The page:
Prefrontal cortex: The key to teen peer pressure resistance


How many times were you forced to drink by your peers when you were a teen? Do you recall that? Not only for teens, but also for young adults, peer pressure can be a problem. A recent study finds out that ability to resist the peer pressure depends on the strength of how well certain areas of the brain are connected.

A recent study by University of Nottingham shows that certain areas of the brain are responsible for decision making. Here’s more on the study.

The study:

Prof. Tomas Paus of the University of Nottingham, along with his colleagues picked a group of adolescents. The method he used for the study is neuroimaging. These adolescents watched video clips of neutral or angry hand and face movements. The subjects were also asked to fill out a questionnaire.

35 ten year olds were involved in this study. Some of these kids were previously subject to peer pressure while, some others weren’t. So, there’s a mix and match of both kinds. The study was conducted with the grants from Santa Fe Institute Consortium and Canadian Institute of Health Research.


The result:

The study shows that the prefrontal cortex of the brain is responsible for the unwanted behavior. This is mainly to be blamed for peer pressure related actions. According to prof. Paus:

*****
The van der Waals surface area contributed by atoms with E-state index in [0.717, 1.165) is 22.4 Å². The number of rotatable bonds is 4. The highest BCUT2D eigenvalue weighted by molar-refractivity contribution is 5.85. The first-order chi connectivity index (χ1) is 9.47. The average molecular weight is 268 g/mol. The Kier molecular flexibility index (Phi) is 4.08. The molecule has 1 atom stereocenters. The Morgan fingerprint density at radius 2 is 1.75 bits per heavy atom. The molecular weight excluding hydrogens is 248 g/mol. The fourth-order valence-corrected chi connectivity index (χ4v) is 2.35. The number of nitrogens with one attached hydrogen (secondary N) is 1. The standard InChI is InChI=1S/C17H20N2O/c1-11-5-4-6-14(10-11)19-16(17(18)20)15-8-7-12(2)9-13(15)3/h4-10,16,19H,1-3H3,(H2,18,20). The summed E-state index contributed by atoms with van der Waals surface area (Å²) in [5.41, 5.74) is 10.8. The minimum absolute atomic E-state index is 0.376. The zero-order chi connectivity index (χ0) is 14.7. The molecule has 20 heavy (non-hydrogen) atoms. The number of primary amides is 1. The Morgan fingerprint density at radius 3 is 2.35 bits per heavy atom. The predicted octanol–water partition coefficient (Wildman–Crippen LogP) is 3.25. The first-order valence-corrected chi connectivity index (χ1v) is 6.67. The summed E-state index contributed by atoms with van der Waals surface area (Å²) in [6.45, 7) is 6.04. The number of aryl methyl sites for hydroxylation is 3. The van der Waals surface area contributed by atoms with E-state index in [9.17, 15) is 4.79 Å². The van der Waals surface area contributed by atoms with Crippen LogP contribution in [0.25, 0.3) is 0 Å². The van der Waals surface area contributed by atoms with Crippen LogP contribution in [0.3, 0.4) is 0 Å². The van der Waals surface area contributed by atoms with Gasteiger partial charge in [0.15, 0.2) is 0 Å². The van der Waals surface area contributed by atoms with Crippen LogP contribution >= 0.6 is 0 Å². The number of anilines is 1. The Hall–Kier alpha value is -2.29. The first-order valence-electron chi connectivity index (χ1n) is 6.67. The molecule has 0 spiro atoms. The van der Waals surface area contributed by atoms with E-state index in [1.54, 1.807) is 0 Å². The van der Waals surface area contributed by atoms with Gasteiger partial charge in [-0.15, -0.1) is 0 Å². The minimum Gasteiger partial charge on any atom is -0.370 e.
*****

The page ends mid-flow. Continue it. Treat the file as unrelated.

This is important if we are to understand how the adolescent brain attains the right balance between acknowledging the influences of others and maintaining one’s independence.

All children showed some form of activity in the regions of the brain, which was mostly involved in the planning and social cues. It was also discovered that the strength of connectivity for these children are much stronger if they are not subject to peer pressure.

Future studies would be more of a follow up on these subjects. I think this is a great study although, it seems like there are some generalizations made about it. This was published in the Journal of Neuroscience. Hopefully, the future studies will yield interesting behavioral information.

Image Credits:
Evc, Arizona

Related Articles

Back to top button